- David Ching, ESPN Staff Writer
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ATHENS, Ga. -- Mark Richt acknowledges that Georgia's coaches didn't specifically instruct their players to knock the ball down prior to Auburn's fourth-and-18 pass that resulted in the game-winning 73-yard touchdown.
That doesn't absolve safeties Tray Matthews and Josh Harvey-Clemons, however, for doing the one thing that allowed Auburn receiver Ricardo Louis to catch the deflected pass following their collision and stroll into the end zone to give the Tigers a 43-38 advantage with 25 seconds to play.
"Obviously at the end of the game, you've got to know to knock the ball down in that situation," Richt said at his Tuesday news conference. "We had a timeout prior to that. I'm in there. [Defensive coordinator Todd] Grantham's in there. We're all in there. I could have easily said, 'Hey guys, if the ball's launched deep, bat it down.' I could have said that. That's a good reminder for a young bunch of guys back there."
Richt reasoned that Georgia's coaches didn't expect Auburn quarterback Nick Marshall to throw the deep ball. Auburn faced fourth-and-18 at its 27-yard line with 36 seconds to play when Marshall took the snap, and the Bulldogs expected the Tigers to go for a first down rather than launch a low-percentage pass before it was absolutely necessary.
"At that point and that far away, we weren't thinking that it was time to launch it," Richt said. "Now if it had been somewhere around 50 or 55 yards away, we know Nick's got a strong arm. And if it's like just a couple seconds to go, you're thinking, This is the last play. They're going to launch it for a Hail Mary. It wasn't really a typical Hail Mary situation, so that's part of the reason why as we're sitting there, we're not thinking that."
Characterizing the play as a Hail Mary is inaccurate, Richt said. Five Auburn receivers released on the play, but only two of them were past the 45 -- which the Tigers needed to reach for a first down -- when Marshall threw the pass. It wasn't the traditional Hail Mary where the quarterback launches a deep ball to a large group of receivers and defensive backs stationed near the goal line.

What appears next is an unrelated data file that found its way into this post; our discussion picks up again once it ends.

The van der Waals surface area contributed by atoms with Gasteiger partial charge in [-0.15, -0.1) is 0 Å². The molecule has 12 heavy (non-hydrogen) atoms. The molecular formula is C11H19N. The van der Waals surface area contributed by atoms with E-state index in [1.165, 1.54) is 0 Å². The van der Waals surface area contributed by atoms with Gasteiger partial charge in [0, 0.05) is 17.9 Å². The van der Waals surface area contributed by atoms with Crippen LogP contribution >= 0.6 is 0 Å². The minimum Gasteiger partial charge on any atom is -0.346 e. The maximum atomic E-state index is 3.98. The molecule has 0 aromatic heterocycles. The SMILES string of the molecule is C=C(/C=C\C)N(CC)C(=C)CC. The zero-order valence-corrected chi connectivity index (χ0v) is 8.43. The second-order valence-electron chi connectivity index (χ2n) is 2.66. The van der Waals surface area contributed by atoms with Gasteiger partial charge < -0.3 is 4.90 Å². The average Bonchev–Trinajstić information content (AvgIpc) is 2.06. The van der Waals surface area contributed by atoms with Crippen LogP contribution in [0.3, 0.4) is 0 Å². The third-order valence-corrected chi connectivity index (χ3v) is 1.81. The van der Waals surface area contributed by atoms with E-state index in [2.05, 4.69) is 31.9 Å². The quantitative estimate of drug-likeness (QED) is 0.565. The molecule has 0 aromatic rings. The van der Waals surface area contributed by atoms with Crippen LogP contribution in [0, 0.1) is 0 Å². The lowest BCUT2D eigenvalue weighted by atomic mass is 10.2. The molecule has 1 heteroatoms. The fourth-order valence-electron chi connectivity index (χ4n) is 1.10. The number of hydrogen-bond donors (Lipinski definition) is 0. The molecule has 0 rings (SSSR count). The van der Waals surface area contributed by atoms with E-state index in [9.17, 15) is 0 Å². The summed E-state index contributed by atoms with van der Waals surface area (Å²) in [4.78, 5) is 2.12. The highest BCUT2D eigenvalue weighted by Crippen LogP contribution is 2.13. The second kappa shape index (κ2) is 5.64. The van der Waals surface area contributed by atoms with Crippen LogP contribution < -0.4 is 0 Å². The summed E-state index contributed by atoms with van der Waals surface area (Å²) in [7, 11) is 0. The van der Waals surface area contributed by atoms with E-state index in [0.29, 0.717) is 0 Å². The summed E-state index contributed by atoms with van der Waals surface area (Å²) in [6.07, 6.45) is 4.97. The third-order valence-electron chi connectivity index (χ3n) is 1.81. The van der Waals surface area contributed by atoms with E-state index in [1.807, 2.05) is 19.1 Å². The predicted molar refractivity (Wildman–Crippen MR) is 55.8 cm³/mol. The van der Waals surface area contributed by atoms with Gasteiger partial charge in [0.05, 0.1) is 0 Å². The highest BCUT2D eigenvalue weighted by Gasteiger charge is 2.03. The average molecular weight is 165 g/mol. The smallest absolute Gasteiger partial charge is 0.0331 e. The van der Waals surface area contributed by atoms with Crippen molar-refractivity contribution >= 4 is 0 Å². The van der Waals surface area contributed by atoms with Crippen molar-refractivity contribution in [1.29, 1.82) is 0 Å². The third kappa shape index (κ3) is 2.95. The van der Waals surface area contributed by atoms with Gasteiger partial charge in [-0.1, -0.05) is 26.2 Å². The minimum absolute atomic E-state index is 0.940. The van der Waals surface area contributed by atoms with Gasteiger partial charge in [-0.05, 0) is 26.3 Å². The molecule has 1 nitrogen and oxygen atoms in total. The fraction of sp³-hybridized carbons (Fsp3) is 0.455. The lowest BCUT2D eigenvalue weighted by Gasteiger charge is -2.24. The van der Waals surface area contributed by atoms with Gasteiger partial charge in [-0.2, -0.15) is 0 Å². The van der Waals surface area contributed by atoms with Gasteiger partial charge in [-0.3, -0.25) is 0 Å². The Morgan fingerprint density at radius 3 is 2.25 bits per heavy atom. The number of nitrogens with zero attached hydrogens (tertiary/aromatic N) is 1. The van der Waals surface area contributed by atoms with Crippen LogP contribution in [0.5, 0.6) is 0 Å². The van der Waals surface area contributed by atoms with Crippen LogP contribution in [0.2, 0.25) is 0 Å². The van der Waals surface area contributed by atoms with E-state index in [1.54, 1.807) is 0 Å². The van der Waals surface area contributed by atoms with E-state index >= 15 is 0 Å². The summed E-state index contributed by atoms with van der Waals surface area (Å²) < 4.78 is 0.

In fact, it seemed particularly galling to Richt -- a former college quarterback who coached the position for a decade years before becoming a head coach -- that his team lost when the opponent's quarterback opted to throw into "super deep" coverage, where three Georgia safeties were near the lone Auburn receiver, only to have it work out for the Tigers when Matthews and Harvey-Clemons didn't bat down the pass.
"You shouldn't really throw a post into that look. You've got two or three guys deeper than the guy. But they launched it and we didn't bat it down," Richt said, later adding, "It wasn't like everybody ran down the field and they were trying to throw a Hail Mary. It was a dig route and a post and some other concepts underneath to read.
"Usually if the deep ball's there, you throw it. If the safeties are deep, you throw the dig to the checkdown-type thing. But he let it rip and it turned out to be a good thing for them."
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